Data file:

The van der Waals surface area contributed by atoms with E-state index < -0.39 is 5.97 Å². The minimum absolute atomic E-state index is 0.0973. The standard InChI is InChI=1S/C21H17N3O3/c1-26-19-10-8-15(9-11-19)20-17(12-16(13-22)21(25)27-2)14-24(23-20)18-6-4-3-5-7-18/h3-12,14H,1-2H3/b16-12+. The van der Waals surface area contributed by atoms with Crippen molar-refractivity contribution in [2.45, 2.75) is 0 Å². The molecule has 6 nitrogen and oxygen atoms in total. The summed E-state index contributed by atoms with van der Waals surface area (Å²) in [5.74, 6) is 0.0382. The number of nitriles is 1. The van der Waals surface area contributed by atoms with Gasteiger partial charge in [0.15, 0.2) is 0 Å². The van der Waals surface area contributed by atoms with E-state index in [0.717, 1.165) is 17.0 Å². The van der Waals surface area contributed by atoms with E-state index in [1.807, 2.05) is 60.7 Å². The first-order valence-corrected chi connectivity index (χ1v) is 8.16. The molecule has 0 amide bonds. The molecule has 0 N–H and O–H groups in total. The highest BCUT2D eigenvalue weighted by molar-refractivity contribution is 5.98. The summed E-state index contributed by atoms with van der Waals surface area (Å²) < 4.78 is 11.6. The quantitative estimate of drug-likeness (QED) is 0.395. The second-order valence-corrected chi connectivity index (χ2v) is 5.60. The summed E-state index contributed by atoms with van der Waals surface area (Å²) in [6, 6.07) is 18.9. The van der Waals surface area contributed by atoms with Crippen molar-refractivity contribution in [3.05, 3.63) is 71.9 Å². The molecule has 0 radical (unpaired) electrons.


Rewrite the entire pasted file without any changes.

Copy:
The van der Waals surface area contributed by atoms with E-state index < -0.39 is 5.97 Å². The minimum absolute atomic E-state index is 0.0973. The standard InChI is InChI=1S/C21H17N3O3/c1-26-19-10-8-15(9-11-19)20-17(12-16(13-22)21(25)27-2)14-24(23-20)18-6-4-3-5-7-18/h3-12,14H,1-2H3/b16-12+. The van der Waals surface area contributed by atoms with Crippen molar-refractivity contribution in [2.45, 2.75) is 0 Å². The molecule has 6 nitrogen and oxygen atoms in total. The summed E-state index contributed by atoms with van der Waals surface area (Å²) in [5.74, 6) is 0.0382. The number of nitriles is 1. The van der Waals surface area contributed by atoms with Gasteiger partial charge in [0.15, 0.2) is 0 Å². The van der Waals surface area contributed by atoms with E-state index in [0.717, 1.165) is 17.0 Å². The van der Waals surface area contributed by atoms with E-state index in [1.807, 2.05) is 60.7 Å². The first-order valence-corrected chi connectivity index (χ1v) is 8.16. The molecule has 0 amide bonds. The molecule has 0 N–H and O–H groups in total. The highest BCUT2D eigenvalue weighted by molar-refractivity contribution is 5.98. The summed E-state index contributed by atoms with van der Waals surface area (Å²) < 4.78 is 11.6. The quantitative estimate of drug-likeness (QED) is 0.395. The second-order valence-corrected chi connectivity index (χ2v) is 5.60. The summed E-state index contributed by atoms with van der Waals surface area (Å²) in [6, 6.07) is 18.9. The van der Waals surface area contributed by atoms with Crippen molar-refractivity contribution in [3.05, 3.63) is 71.9 Å². The molecule has 0 radical (unpaired) electrons.